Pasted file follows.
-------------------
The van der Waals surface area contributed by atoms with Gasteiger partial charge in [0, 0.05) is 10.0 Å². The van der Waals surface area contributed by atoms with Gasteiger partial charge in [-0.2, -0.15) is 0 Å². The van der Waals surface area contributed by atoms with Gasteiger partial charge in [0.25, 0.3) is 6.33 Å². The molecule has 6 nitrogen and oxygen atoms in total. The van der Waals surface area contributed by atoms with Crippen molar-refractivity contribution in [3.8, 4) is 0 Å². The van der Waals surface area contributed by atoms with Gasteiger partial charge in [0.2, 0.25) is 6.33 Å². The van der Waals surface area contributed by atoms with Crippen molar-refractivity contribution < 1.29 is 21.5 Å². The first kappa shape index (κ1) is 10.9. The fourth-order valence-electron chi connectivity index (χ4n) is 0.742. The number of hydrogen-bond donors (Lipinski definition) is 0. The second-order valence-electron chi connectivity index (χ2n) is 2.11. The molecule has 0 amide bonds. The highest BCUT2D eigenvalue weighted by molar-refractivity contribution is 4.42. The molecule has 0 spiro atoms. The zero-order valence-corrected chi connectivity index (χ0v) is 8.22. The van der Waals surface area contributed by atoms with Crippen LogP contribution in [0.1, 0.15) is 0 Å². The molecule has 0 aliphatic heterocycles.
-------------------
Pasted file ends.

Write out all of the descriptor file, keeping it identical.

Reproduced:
The van der Waals surface area contributed by atoms with Gasteiger partial charge in [0, 0.05) is 10.0 Å². The van der Waals surface area contributed by atoms with Gasteiger partial charge in [-0.2, -0.15) is 0 Å². The van der Waals surface area contributed by atoms with Gasteiger partial charge in [0.25, 0.3) is 6.33 Å². The molecule has 6 nitrogen and oxygen atoms in total. The van der Waals surface area contributed by atoms with Crippen molar-refractivity contribution in [3.8, 4) is 0 Å². The van der Waals surface area contributed by atoms with Gasteiger partial charge in [0.2, 0.25) is 6.33 Å². The van der Waals surface area contributed by atoms with Crippen molar-refractivity contribution < 1.29 is 21.5 Å². The first kappa shape index (κ1) is 10.9. The fourth-order valence-electron chi connectivity index (χ4n) is 0.742. The number of hydrogen-bond donors (Lipinski definition) is 0. The second-order valence-electron chi connectivity index (χ2n) is 2.11. The molecule has 0 amide bonds. The highest BCUT2D eigenvalue weighted by molar-refractivity contribution is 4.42. The molecule has 0 spiro atoms. The zero-order valence-corrected chi connectivity index (χ0v) is 8.22. The van der Waals surface area contributed by atoms with Crippen LogP contribution in [0.1, 0.15) is 0 Å². The molecule has 0 aliphatic heterocycles.